Government of Canada
Symbol of the Government of Canada

CHAPTER 5: The Compagnies Franches de la Marine of Canada

European Tactics: Impractical In Canada (1 page)


While the French officers responsible for inspecting fortifications in New France could draw on what they had learned from military textbooks as well as the advice of their counterparts back home, the situation was entirely different for military strategists pondering the defence of New France in the midst of the wild and vast territories of North America. Compounding the problems of geography were rigorous winters, which were unparalleled in western Europe except in parts of Scandinavia and Russia.

The available treatises on the art of war were written for armies campaigning in France, Germany or Italy, in accordance with European battle tactics calling for compact units of musketeers protected by pikemen for battle on foot. Nowadays, the idea of lines of infantry advancing over open terrain toward the enemy, their brightly coloured uniforms making them easy targets and their weapons gleaming in the sun, seems suicidal. Why did they not hide? The answer was that the limited effectiveness of firearms made mass tactics necessary. Musket fire only began to be effective at ranges of about a hundred metres, when concentrated in salvos, because muskets were still too inaccurate to hit particular targets. What was needed was one mass of men firing at another.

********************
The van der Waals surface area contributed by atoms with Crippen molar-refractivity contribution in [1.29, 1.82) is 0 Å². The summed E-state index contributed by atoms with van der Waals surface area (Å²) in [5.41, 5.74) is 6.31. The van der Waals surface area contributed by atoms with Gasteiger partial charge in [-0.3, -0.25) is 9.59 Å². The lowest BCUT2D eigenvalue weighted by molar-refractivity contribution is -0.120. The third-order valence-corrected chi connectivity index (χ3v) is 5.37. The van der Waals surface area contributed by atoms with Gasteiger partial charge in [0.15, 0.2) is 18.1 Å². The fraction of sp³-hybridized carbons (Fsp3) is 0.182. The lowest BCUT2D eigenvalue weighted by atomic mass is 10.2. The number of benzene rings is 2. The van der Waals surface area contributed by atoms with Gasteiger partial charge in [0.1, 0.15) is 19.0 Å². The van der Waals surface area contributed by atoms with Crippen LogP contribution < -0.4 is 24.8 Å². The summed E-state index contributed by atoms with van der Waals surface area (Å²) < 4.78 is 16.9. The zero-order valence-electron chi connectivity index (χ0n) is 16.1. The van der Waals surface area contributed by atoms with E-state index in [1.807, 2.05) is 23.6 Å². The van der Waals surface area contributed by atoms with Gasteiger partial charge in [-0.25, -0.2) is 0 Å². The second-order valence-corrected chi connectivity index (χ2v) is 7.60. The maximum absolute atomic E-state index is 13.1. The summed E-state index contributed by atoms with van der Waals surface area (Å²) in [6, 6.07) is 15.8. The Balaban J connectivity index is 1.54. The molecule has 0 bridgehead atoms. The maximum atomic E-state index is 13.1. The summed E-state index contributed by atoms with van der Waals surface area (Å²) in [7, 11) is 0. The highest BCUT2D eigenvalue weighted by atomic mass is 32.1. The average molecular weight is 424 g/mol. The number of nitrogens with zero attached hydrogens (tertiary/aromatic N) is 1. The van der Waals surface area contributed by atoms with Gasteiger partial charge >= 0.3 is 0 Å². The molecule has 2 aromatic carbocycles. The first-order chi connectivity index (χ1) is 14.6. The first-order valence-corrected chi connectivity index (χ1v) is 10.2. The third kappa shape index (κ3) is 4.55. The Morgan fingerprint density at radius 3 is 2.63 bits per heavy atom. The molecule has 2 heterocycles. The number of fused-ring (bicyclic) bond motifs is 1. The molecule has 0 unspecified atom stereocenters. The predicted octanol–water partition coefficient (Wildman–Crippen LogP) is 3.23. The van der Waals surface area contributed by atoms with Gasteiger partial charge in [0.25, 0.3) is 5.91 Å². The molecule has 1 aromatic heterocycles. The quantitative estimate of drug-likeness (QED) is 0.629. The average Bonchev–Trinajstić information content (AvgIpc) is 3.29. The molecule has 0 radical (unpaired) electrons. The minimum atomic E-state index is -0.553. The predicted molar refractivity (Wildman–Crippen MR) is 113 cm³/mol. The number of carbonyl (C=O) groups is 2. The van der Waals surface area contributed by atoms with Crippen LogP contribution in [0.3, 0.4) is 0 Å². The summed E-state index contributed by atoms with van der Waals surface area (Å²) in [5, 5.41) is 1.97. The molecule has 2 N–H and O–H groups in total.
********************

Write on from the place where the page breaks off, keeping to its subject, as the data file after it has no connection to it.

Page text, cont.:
None of these military techniques could be applied in Canada. There were no roads, and therefore no field artillery or cavalry to send against the invaders to check their advance. If English soldiers and New England militiamen did advance into New France, the available troops would probably not suffice to overcome them in any case. For all these reasons, and even though this potential enemy waged war in the traditional European fashion, French officers of the 1680s realized that most of their knowledge and experience of war was of little help in the colony.